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New mini car from India

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Old January 12th, 2008, 12:29 PM
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Default New mini car from India

Tata Nano, world's cheapest new car, is unveiled in India




A team of 500 people worked on creating the Nano - Tata aims to prove that India can compete on the world market as an innovative car maker
Ashling O'Connor of The Times, Delhi
It is a little over 10ft long bumper to bumper, can seat four passengers comfortably, has reached speeds of 65 miles per hour and is set to transform the concept of travel for the masses in India and in poorer parts of the world.

This is the People’s Car, the world’s cheapest car at a starting price of 100,000 rupees ($2,500) or the equivalent of a DVD player in a Lexus.

The prototype of the Nano, the official name of the ultra-cheap car manufactured by Tata, the Indian conglomerate in the lead to buy Jaguar and Land Rover, was unveiled at the auto show in Delhi today with all the frenzied excitement that accompanied the launch of the new Volkswagen Beetle in 1994.

Citing moments in history including the first manned flight by the Wright Brothers and man’s landing on the moon, Ratan Tata, the chairman of the company, revealed a cute, compact car designed to appeal to first-time car buyers in one of the world’s fastest growing car markets.

“I hope this is a car that changes the way people travel in rural and semi rural India. We are a country of a billion people and most are denied connectivity,” he said. “This is a car that is affordable and provides all-weather transport for the family.”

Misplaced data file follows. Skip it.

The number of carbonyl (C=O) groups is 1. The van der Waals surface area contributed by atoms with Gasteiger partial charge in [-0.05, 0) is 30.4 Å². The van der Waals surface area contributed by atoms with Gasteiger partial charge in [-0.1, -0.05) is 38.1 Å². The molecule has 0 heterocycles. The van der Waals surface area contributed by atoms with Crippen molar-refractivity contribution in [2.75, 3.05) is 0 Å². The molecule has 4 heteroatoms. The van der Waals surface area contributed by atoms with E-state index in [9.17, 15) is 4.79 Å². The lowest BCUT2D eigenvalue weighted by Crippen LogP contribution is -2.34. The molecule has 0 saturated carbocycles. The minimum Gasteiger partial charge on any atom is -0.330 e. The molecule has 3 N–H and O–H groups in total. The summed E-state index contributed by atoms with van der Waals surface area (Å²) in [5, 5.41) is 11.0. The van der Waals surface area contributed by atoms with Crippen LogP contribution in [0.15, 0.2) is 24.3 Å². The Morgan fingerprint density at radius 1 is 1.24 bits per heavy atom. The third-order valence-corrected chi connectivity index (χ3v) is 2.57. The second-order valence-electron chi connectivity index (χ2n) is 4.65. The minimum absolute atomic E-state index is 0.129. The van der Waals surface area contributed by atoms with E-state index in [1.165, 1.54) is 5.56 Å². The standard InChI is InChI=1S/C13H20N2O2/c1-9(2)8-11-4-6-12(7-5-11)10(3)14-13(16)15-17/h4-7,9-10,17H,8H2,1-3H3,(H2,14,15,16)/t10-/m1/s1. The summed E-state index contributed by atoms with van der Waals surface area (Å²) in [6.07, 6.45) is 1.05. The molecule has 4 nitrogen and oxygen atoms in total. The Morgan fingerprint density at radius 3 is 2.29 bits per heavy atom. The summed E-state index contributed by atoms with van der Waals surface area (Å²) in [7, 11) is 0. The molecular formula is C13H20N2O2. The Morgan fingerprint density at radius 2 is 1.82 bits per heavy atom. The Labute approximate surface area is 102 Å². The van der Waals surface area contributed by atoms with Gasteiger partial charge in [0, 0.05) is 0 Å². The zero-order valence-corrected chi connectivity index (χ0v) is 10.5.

The aluminium car contains a rear-loaded 33 horse-power two-cylinder petrol engine and weighs about half a tonne. It is 3.1m long, 1.5m wide and 1.6m high and has four wheels pushed out to the corners to improve its manoeuvring.

The standard version – which will cost 120,000 rupees on the road after tax and delivery – comes complete with most features in any ordinary car: four doors, a four-gear manual transmission, seatbelts, locking and a steering wheel. A small boot allows enough room for a duffle bag.

The deluxe version, costing slightly more, will have air conditioning and central locking, while features such as radios and sun visors can be added at extra cost.

The car is the culmination of about five years of research and input from designers across the world, including Italy. But it was ultimately designed and made in India, defying scepticism that an Indian group best known for its elephantine trucks could manufacture a cutting-edge product that would catch the attention of the best in the automotive industry.

A team of 500 people worked on the car, which is to be made at Tata’s plant in the eastern state of West Bengal.

The car will be sold first in India, with an initial production run of 250,000 a year, but is expected to be made available in other emerging markets in Latin America, south-east Asia and Africa within four years. It will launch commercially in the second half of the year.

The Nano is about half the price of the cheapest car available. Both the Maruti 800 from India and China’s QQ3Y Chery sell at about $5,000. The prospect of millions of ultra-cheap cars on the roads of developing countries has sent some environmentalists into a panic.

Mr Tata has dismissed suggestions his car will add to the congestion on India’s potholed roads where motorbikes and scooters are the primary mode of transport – about eight million two wheelers will be sold this year.

“I would be concerned if our vehicle created absolute chaos all over India but there are other reasons for this [chaos] other than the presence of our vehicles. The questions about congestion seem to imply that we are going to seep [sic] the global market with millions of these vehicles. We don’t have the resources for that,” he said. “We need to think of our masses. Should they be denied the right to an individual form of transport?”

Tata says the car, which does 50 miles to the gallon, will conform to all present and future emission standards in India and Europe. It has also passed a full-frontal crash test and is designed to pass further impact testing under European standards, he added.
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